which is a bit old, is widely understood to be generally correct and has been fine tuned since but not drastically. On the whole, when the paragraph is quoted completely, the meaning changes a bit though...

This is followed by a quite longish discussion about other things we also now know to be mostly true and are, in many ways, in complete opposition with the revelations of the original paper...

1. Through facilitating glucose entry into cells in amounts greater than needed for cellular respiration it will stimulate glycogen formation. Thus hyperinsulinaemic clamps will both increase muscle glycogen concentrations prior to events and in the recovery phase after events. Since performance in many events is known to be a function of muscle glycogen stores, Figure 3 The data used in this illustration were obtained from healthy normal subjects using a series of euglycaemic and hyperglycaemic clamps at basal or increased insulin concentrations. Rd1: insulin independent glucose uptake. The data have been fitted to the generic model shown in Fig. 2 (see text for details). Insulin, GH and sport · P H SONKSEN 17 www.endocrinology.org Journal of Endocrinology (2001) 170, 13–25 ‘bulking up’ these stores will most probably enhance performance. There is no documental proof that this technique is being used but informed ‘street talk’ indicates that it is not uncommon. 2. Through use of similar hyperinsulinaemic clamps post-event and during training, it is likely that recovery and stamina will be improved. 3. ‘Street talk’ indicates that insulin is also being used in a more haphazard way, particularly to increase muscle bulk in body builders, weight lifters and power lifters. This use is allegedly by regular injections of shortacting insulin together with high carbohydrate diets. Through this therapeutic regime it is almost certainly possible to increase muscle bulk and performance not only through increasing muscle glycogen stores on a ‘chronic’ basis but also by increasing muscle bulk through inhibition of muscle protein breakdown. Just as insulin has a chalonic action in inhibiting glucose breakdown in muscle glycogen, it also has an equally important chalonic action in inhibiting protein breakdown. Indeed, the evidence now indicates that insulin does NOT stimulate protein synthesis directly (this process is under the control of GH and insulin-like growth factor-I (IGF-I)). It has long been known that insulin-treated patients with diabetes have an increase in lean body mass when compared with matched controls (Sinha et al. 1996).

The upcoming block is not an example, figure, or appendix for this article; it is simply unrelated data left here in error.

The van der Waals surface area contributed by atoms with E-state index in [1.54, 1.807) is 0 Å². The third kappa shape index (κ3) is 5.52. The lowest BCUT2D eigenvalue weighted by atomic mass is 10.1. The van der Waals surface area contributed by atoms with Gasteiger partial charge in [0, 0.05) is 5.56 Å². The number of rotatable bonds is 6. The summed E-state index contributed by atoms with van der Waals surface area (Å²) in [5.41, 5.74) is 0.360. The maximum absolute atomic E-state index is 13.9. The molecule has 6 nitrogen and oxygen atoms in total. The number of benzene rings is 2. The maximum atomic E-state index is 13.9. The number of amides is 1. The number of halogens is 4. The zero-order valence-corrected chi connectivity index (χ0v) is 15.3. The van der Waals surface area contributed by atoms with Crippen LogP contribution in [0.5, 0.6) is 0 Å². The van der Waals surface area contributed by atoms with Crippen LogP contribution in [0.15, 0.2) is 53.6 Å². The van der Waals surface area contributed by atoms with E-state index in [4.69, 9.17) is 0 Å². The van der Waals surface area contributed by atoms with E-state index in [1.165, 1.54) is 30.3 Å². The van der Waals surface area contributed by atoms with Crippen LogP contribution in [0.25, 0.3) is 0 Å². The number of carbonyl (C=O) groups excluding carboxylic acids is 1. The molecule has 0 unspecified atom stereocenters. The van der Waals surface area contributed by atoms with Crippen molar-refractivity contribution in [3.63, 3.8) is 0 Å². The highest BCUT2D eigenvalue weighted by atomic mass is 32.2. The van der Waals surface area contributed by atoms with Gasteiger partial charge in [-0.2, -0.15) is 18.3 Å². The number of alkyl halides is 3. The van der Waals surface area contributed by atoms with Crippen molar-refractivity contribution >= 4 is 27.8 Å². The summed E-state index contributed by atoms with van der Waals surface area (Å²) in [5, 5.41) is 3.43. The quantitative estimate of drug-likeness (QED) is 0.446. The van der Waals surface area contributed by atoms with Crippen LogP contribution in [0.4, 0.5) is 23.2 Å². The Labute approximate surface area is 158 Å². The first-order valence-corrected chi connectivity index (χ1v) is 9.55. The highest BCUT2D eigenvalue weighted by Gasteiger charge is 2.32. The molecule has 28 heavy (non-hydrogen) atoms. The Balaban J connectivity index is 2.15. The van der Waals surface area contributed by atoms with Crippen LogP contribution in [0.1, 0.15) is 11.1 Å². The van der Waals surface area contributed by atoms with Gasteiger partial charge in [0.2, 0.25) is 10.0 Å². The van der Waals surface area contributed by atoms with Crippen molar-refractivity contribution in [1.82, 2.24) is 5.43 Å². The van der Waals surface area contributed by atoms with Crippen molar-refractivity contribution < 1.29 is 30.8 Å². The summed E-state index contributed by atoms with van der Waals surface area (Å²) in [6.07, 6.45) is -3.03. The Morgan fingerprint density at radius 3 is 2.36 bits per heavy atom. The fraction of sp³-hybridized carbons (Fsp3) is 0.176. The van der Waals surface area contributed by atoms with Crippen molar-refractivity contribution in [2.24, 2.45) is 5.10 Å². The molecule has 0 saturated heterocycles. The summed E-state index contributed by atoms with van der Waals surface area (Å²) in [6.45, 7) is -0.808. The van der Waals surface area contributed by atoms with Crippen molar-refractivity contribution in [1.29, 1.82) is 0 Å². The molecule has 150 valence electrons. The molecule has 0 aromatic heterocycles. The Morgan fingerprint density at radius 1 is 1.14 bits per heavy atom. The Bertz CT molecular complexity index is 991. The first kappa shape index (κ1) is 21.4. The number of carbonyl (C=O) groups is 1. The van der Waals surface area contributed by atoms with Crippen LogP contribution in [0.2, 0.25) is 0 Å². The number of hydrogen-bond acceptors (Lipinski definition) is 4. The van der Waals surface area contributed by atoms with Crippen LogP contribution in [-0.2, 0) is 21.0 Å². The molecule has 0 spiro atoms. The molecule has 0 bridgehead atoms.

in some specific insulin and BG ranges to end up with the conclusion that

Taken together, all these points support the concern shown by the Russian medical officer in Nagano and the immediate response of the IOC to ban the use of insulin in those without diabetes.

To summarize...

The paper I have been mailed several times so I could "educate" myself
  • makes an outstanding sounding claim.
  • that it falsely presents as a revelation that contradicts fundamental textbooks.
  • attempts to justify its claim by cherry picking partial paragraphs
  • out of a single paper that attempts to address a completely different issue
  • and comes from an era where we had concerns that insulin and GH could be used for doping.